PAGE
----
Theresa W. Fossum, DVM, MS, PhD, DACVS
Tracheal trauma is uncommon but may occur secondary to bite wounds, gunshot wounds, endotracheal intubation, or other injury. Small lacerations will often heal on their own with conservative therapy; however, the sequelae of tracheal trauma may be stricture or severe acute respiratory distress necessitating temporary tracheostomy or tracheal resection and anastomosis.
Tracheostomy allows air to enter the trachea distal to the nose, mouth, nasopharynx, and larynx. A tracheotomy is performed, and either a tube is inserted (temporary tracheostomy) or a stoma is created (permanent tracheostomy) to facilitate airflow. A nonreactive tube that is no larger than one half the size of the trachea should be selected. Cuffed or cannulated autoclavable silicone, silver, or nylon tubes are recommended. Polyvinyl chloride and red rubber tubes are irritating and should be avoided. If the animal is being placed on a respirator, a cuffed tube is necessary.
Figure 1. From: Fossum, TW: Small Animal Surgery, Mosby, 2002
Temporary tracheostomy is most commonly performed to provide an alternate airflow route during surgery or as an emergency procedure in severely dyspneic patients. Tube tracheostomies are usually maintained for a short time. Make a ventral midline incision from the cricoid cartilage extending 2 to 3 cm caudally. Separate the sternohyoid muscles and make a horizontal (transverse) tracheotomy through the annular ligament between the third and fourth or fourth and fifth tracheal cartilages. Do not extend the incision around more than half the circumference of the trachea. Alternatively, make a vertical tracheotomy across the ventral midline of cartilages 3 through 5. Suction blood and mucus from the lumen, widen the incision, and insert the tracheostomy tube. Facilitate tube placement by encircling a cartilage distal or lateral to the incision with a long stay suture. Place tension on this suture to open the incision. Alternately, open a hemostat in the incision or depress the cartilages cranial to the horizontal incision. Resect a small ellipse of cartilage if tube insertion is difficult. Appose the sternohyoid muscles, subcutaneous tissue, and skin cranial and caudal to the tube. Secure the tube by suturing it to the skin or tying it to gauze that is tied around the neck (see Figure 1).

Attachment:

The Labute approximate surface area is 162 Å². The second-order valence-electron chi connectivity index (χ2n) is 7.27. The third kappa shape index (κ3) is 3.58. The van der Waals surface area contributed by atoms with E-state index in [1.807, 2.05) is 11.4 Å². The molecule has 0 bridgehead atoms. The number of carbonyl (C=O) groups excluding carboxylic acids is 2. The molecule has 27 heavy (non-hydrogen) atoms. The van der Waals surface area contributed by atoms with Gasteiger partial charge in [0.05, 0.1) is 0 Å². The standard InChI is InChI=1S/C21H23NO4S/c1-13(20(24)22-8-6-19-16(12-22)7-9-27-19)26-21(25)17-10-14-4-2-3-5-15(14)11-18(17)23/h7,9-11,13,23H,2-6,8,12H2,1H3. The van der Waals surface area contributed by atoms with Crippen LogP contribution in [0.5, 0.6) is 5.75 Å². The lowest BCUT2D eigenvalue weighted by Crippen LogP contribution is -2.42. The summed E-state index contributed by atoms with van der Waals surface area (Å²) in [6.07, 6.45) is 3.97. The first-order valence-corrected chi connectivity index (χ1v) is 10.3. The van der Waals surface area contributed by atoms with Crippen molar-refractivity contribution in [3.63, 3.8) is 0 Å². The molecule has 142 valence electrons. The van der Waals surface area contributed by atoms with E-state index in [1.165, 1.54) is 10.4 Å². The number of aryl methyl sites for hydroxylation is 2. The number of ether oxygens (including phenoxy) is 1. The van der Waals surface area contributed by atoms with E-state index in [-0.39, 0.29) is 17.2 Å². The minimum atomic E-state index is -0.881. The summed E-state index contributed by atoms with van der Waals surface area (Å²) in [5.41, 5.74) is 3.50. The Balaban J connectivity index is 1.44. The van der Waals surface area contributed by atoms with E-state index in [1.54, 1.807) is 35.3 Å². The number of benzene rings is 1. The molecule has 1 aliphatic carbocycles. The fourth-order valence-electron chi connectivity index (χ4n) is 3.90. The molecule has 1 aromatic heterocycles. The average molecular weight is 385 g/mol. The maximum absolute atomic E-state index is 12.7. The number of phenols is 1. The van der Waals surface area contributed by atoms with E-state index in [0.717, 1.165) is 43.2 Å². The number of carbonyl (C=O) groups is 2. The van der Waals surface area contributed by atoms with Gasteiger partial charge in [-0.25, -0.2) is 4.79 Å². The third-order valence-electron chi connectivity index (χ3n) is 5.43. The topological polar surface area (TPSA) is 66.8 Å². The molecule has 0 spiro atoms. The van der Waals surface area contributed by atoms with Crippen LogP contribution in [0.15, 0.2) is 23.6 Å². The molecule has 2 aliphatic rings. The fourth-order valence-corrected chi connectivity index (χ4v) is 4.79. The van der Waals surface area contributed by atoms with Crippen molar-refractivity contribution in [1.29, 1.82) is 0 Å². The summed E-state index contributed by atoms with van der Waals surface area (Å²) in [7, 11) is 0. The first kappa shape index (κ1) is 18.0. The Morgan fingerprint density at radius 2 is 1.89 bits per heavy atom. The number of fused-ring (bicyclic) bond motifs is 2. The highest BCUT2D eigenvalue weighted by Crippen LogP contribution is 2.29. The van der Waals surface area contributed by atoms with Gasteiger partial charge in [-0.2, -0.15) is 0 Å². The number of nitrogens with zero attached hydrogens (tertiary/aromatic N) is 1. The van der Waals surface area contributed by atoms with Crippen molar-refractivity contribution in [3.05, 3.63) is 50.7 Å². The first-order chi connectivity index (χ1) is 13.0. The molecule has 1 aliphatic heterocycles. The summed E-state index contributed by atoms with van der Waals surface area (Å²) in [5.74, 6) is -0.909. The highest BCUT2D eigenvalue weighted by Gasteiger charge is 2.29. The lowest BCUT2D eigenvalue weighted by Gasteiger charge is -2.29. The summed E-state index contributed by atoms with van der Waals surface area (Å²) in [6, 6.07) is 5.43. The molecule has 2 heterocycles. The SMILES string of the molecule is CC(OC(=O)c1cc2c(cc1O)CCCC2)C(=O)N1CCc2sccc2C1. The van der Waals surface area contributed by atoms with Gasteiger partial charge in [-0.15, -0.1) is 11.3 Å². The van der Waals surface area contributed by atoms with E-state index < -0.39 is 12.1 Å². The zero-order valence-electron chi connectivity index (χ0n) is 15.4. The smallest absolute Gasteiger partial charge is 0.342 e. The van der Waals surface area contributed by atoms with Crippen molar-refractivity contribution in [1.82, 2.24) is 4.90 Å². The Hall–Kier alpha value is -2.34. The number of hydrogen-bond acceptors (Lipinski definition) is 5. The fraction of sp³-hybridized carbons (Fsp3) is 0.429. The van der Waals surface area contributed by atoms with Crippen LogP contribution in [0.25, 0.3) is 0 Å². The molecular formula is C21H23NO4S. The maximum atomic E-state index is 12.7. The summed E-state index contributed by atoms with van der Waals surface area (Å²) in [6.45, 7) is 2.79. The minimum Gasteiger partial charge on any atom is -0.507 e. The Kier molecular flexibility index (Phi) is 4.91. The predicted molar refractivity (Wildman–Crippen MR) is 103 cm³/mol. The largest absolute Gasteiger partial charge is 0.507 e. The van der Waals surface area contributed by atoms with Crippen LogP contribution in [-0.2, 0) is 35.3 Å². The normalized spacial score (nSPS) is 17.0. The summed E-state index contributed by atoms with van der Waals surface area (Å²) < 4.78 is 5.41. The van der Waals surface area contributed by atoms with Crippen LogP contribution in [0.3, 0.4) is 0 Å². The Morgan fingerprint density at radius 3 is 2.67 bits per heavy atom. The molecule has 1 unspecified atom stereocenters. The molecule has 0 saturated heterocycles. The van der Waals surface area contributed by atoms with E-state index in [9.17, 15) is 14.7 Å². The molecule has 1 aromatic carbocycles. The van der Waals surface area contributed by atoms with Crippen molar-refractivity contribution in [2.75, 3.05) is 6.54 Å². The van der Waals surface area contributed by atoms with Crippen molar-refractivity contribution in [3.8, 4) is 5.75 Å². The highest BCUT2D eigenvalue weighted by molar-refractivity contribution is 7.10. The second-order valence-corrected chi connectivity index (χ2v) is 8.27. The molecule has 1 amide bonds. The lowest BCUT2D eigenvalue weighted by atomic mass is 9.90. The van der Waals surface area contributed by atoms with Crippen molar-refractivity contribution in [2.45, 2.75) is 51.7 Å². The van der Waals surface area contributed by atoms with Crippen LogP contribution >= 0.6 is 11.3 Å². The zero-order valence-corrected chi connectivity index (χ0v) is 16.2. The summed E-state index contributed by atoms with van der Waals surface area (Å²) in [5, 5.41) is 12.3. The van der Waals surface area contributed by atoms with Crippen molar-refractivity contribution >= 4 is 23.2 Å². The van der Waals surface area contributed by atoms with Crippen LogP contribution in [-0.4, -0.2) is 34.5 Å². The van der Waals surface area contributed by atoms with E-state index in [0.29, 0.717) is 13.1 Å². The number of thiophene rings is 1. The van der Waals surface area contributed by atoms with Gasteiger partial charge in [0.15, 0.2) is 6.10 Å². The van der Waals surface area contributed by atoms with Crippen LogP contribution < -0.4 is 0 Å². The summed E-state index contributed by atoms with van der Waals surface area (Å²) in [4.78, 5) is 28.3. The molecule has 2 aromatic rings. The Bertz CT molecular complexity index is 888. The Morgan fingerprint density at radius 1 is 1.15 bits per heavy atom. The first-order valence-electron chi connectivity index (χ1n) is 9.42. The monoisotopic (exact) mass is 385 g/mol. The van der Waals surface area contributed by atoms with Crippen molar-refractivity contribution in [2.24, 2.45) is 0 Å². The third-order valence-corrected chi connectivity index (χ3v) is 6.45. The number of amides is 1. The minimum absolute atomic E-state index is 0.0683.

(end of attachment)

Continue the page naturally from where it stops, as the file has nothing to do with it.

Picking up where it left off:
Removal of a tracheal segment may be necessary to treat tracheal tumors, stenosis, or trauma. Depending on the degree of tracheal elasticity and tension, approximately 20% to 60% of the trachea may be resected and direct anastomosis achieved. The split cartilage technique is preferred because it is easier to perform and results in more precise anatomic alignment with less luminal stenosis than many other techniques. Diseased trachea exceeding the limits of resection and anastomosis may be managed with permanent tracheostomy, intraluminal silicone tubes, grafts, or prostheses with variable success (see Figure 2).
Figure 2. From: Fossum, TW: Small Animal Surgery, Mosby, 2002
Expose the involved trachea through a ventral cervical, midline, lateral thoracotomy, or median sternotomy approach. Mobilize only enough trachea to allow anastomosis without tension. Preserve as much of the segmental blood and nerve supply to the trachea as possible. Place stay sutures around cartilages cranial and caudal to the resection sites prior to transecting the trachea. Resect the diseased trachea by splitting a healthy cartilage circumferentially at each end or incising annular ligaments adjacent to the intact cartilages. Use a No. 11 blade to split the tracheal cartilages at their midpoint. Transect the dorsal tracheal membrane with Metzenbaum scissors. Preplace, and then tie, three or four simple interrupted sutures (3-0 or 4-0 polypropylene) in the dorsal tracheal membrane. Retract the endotracheal tube into the proximal trachea during resection and placement of sutures in the dorsal tracheal membrane. Remove blood clots and secretions from the lumen and advance the tube distal to the anastomosis after dorsal tracheal membrane sutures are placed. Complete the anastomosis by apposing the split cartilage halves or adjacent intact cartilages with simple interrupted sutures beginning at the ventral midpoint of the trachea. Space additional sutures 2 to 3 mm apart. Place three or four retention sutures to help relieve tension on the anastomosis. Place and tie these sutures so that they encircle an intact cartilage cranial and caudal to the anastomosis, crossing external to the anastomotic site. Lavage the area and appose the sternohyoid muscles with a simple continuous pattern. Close subcutaneous tissues and skin routinely.